I'm asking those in academia and in industry because this is such a rare and useful forum where the two meet. For each group--for anyone really--what are the central questions you'd like answered about virtual worlds? What are the little silly curiosities?
These might relate to subscription retention, what's fun (Raph alert), how people use the games, game effects, what kinds of people play, what makes some games appealing and others not, what mechanics work for some people, general opinion questions for users, etc., etc. Don't feel constrained by this toe-in-the-water short list. Think broadly, narrowly, laterally, whatever. Be pragmatic or blue-sky it.
What do you want to know?
All of us got so excited about Sony Station going live that we somehow missed EA's attempt to sell Ultima Online items for real US$. I say "attempt" because Stratics has details on their emergency publish to roll back all of the items. Apparently there was a dupe bug, which is unfortunate when you had players paying $2.99 for each item (or $12.99 for all 6). Sounds like they're going to try again once they debug their problems. While this isn't traditional real-world transactions, selling upgraded and special items seems to be inline with the approach that would fit other EA games, like Madden, with online components.
For those who missed GLS, a many of the talks are available here. Where else can you see Psychochild do a shot, see slides of baby seals, and hear a full collections of Ted's evil voices? Not sure how long they will be hosted, so enjoy them while you can!
Terra Nova has been reflecting with others, the weight of the terrible events this last week in London. Collected here are but a few thoughts related to to the shape and hope of virtual worlds in the future.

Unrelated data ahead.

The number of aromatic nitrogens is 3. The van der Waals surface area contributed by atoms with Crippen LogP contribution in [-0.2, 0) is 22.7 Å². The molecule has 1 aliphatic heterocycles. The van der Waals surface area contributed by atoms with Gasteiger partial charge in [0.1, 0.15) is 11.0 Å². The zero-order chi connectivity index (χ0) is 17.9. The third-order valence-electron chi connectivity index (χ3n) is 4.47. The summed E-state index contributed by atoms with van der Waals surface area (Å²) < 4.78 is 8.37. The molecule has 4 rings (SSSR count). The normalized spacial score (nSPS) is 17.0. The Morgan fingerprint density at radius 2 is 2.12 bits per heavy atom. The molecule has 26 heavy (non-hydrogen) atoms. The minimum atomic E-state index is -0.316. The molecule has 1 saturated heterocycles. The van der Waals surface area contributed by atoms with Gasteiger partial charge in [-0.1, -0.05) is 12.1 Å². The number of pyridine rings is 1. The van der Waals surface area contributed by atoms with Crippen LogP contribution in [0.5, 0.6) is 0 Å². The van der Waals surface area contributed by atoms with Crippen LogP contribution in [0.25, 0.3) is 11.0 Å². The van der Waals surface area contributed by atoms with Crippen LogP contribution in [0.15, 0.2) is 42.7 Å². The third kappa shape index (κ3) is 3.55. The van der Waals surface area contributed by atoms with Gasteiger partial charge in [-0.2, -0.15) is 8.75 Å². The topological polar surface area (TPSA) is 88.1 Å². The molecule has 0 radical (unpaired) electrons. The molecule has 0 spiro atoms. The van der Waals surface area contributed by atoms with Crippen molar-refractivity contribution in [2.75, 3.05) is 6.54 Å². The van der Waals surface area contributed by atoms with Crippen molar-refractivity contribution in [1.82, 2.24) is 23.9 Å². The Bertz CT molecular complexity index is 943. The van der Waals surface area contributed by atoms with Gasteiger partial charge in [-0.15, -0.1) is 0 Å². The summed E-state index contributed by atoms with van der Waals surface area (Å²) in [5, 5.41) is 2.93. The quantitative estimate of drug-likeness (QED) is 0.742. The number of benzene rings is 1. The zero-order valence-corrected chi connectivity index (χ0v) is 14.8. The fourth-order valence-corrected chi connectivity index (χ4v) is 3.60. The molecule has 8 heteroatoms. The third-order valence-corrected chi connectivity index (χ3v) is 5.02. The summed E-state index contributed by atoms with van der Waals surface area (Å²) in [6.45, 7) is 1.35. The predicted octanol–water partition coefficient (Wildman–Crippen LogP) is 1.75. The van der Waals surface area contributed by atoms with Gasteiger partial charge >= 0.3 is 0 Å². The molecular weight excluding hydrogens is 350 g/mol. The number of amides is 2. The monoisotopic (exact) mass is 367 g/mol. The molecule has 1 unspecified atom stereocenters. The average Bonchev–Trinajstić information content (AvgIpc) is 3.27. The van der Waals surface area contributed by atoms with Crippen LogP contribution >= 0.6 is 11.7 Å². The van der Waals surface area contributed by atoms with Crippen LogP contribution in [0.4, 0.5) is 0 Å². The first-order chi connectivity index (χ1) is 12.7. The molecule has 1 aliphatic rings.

Willard McCarty kicks off this discussion with an insightful observation (from here, with permission):
...what's remarkable about these events is the massive role all forms of (computer-mediated) communication are playing in drawing people together, uniting communities, summoning help, giving reassurance and contributing intelligence to the current investigation. Communication has, I suspect, played a very large part in helping to maintain calm and order amidst all the violence and chaos.
It is a hopeful thought for virtual worlds: if our movements in a virtualized and highly interconnected world are indeed coalescing and helpful to humanity, rather than vaguely peripheral, cacophonous or disruptive, then the marriage between the virtual and real worlds is an empowering one. Such would not be an 'escapist' vision, but one that may speak to a strengthening and stiffening of humanity, especially in times of crisis and turmoil...
In many ways this is suggested, though incompletely, by the increasing ubiquity and sophistication of Citizen Journalism. Robert MacMillian pens an excellent piece (Washington Post, "Witnesses to History"):
Their stories of the moments following the bomb blasts that struck the city during the Thursday morning rush hour captured public attention in a way that few news stories could... citizen journalism passed the breaking-news test.
Dmitri Williams (TN) cites Doug Thomas and Joshua Fouts where they speak of the "globe flattening" potential of the virtual: